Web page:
Amnesty International on Thursday denounced the impunity that prevails amid the growing violence and discrimination against women in Mexico.
In a report presented to the U.N. Committee on the Elimination of Discrimination against Women, AI said that Mexican authorities do not protect the victims of sexual violence or guarantee that those responsible for the abuse will be brought to justice.
"In the past years, Mexico has approved a number of laws and institutions designed to protect women from discrimination and violence. Much of the problem, however, lies in the lack of effective implementation of these laws and the weakness of the institutions," AI researcher Rupert Knox said.
So, AI is asking both the outgoing administration of President Felipe Calderon and the government that will take office in December for a greater commitment in protecting the rights of women and putting an end to the abuses and murders that, between 1985 and 2009, numbered 34,000 and have been rising in recent years.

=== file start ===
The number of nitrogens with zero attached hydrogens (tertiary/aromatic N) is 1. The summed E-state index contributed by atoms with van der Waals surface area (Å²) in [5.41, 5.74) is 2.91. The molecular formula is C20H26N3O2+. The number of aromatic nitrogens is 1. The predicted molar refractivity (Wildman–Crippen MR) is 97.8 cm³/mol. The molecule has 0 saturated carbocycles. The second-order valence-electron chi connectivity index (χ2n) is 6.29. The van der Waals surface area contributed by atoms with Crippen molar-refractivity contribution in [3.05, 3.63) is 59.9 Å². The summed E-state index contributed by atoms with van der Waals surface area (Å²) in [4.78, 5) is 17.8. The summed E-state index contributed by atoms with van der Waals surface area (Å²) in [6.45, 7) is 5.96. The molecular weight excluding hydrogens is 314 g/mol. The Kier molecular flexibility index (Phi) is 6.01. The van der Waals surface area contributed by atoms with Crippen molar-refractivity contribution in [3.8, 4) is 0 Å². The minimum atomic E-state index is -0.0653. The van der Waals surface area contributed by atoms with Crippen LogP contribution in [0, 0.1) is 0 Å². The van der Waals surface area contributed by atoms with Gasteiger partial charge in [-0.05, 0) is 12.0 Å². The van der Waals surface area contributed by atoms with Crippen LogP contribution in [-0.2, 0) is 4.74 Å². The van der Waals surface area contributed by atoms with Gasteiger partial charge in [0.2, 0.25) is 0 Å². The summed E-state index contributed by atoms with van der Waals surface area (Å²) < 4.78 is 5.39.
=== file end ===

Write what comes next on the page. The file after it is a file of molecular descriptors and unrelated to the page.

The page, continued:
Although the number of men murdered in Mexico is much greater, AI said that the violence against women is generally more cruel and is often linked to sexual attacks.
Mexican prosecutors in 2009 received almost 15,000 complaints of rape, although AI calculates that in reality there were about 74,000 sexual assaults, as only a relatively small percentage of such crimes are reported.
Of the cases brought to court, just 2,795 ended up with a conviction, AI said.
The impunity that prevails for many of these crimes has motivated many women to launch campaigns to protect their rights, although often this very act makes them the target of violence.
Female human rights activists are the victims of more and more attacks due to their work against gender violence and for throwing light on human rights violations in Mexico, AI said.
The organization also discussed the situation of illegal immigrants from Central America who cross through Mexico to try and get to the United States, saying that they, too, are the regular victims of these crimes and that they suffer from a substantial lack of protection from the authorities.
As AI said in its report, the National Commission on Human Rights determined in 2011 that some 11,000 foreign migrants had been kidnapped during one six-month period while other academic studies found that six of every 10 women become the victims of sexual attacks. EFE